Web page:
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As lockdown restrictions ease and we start to consider travelling again, the future of cross-Channel operator Eurostar remains uncertain.
Eurostar is seeking financial support from the UK Government, citing higher access charges here as a reason.
The French Government has pledged to provide support for the operator, while £200 million has been provided by one of its shareholders, Caisse de Dépôt et Placement du Québec (CDPQ) and Hermes Infrastructure.
Registered in the UK and supporting 3,000 jobs either with the business or in the supply chain, the company is, however, 55% owned by SNCF (French state rail), 40% by CDPQ/Hermes and 5% by SNCB (Belgian state railways).
So: Should the UK Government provide financial assistance to Eurostar?

View the poll

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The planned construction of High Speed 2 (HS2) provides an exciting and important development in the history of rail travel in the UK. While the arguments for and against the building of the route have been extensively covered within the pages of RAIL over the past few years, it cannot be denied that the building of HS2 will be a huge economic boost to the cities served by the line, as well as helping to keep the UK at the forefront of modern railway development. 

One of the key northern cities that will benefit from the arrival of HS2 is Manchester, which is within the Phase 2 section development of the new high-speed line. The city has undergone massive regeneration and growth, especially over the past two decades, and the establishment of a high-speed rail route to Manchester is seen as an important aspect in assisting the city to continue its aims of being a major and thriving part of the UK economy.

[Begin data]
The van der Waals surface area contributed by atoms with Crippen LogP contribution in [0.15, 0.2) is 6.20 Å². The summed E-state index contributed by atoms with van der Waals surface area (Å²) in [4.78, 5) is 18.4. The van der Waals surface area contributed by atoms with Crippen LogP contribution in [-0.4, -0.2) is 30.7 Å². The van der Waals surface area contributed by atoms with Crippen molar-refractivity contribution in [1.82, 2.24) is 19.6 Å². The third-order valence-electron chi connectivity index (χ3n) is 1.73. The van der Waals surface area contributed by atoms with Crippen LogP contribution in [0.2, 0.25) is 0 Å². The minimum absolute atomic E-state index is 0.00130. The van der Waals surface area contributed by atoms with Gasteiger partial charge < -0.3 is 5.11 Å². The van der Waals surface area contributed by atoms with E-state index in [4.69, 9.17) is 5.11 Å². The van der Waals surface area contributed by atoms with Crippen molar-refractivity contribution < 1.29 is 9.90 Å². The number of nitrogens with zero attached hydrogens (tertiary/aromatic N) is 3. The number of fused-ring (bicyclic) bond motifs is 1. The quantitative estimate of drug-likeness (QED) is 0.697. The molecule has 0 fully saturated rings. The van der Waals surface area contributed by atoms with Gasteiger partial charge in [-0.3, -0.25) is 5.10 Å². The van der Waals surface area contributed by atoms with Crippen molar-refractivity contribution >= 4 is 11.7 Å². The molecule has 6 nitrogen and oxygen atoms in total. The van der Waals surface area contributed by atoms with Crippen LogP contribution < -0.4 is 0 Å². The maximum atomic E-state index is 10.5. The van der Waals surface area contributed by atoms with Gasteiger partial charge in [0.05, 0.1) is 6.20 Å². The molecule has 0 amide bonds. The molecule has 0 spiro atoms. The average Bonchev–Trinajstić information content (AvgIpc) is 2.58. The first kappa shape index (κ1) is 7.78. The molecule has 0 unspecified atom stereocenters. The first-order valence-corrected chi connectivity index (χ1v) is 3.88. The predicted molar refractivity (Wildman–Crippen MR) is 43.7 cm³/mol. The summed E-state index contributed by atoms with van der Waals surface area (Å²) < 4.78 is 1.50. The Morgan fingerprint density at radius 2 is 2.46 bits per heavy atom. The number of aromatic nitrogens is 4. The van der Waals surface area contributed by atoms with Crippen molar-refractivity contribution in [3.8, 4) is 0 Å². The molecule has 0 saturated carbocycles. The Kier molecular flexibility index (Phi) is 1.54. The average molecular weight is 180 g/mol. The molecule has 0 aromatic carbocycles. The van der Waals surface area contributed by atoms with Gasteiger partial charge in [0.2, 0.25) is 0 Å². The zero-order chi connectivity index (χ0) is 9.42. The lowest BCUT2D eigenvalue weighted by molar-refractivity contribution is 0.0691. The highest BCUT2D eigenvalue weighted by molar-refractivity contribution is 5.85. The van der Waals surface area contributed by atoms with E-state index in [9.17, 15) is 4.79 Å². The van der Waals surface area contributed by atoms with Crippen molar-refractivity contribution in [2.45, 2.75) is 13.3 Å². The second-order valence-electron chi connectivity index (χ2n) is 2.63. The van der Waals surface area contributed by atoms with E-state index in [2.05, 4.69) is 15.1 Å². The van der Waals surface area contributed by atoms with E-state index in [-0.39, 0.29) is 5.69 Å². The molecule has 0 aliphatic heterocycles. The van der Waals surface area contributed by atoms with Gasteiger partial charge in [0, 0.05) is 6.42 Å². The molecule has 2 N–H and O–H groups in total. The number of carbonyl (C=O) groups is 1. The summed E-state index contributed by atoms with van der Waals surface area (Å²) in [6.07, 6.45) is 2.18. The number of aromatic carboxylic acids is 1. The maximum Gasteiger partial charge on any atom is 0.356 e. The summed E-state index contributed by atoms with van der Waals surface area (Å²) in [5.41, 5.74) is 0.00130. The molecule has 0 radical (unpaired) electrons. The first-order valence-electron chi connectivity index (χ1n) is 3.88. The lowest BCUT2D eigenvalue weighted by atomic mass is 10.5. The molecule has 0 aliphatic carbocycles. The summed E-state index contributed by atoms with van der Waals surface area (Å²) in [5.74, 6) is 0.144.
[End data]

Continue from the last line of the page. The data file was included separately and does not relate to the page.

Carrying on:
Phase 1 of the new route will run from London to Birmingham, and it is hoped that it will be completed in 2026. HS2 Phase 2 forms a ‘Y’ shape, from the West Midlands up towards Manchester and the North West with proposed stations at Manchester Airport and Manchester Piccadilly, and up towards Leeds and the North East with proposed stations in Leeds, the East Midlands and Sheffield Meadowhall. 

While no earth has yet been broken (indeed, it is not expected that Phase Two of HS2 will be open for passenger services until 2033), plans for the arrival of HS2 are now at an advanced stage, with the route and infrastructure now largely agreed. It’s a massive project that will transform many areas of the UK, but the importance of the new line cannot be underestimated.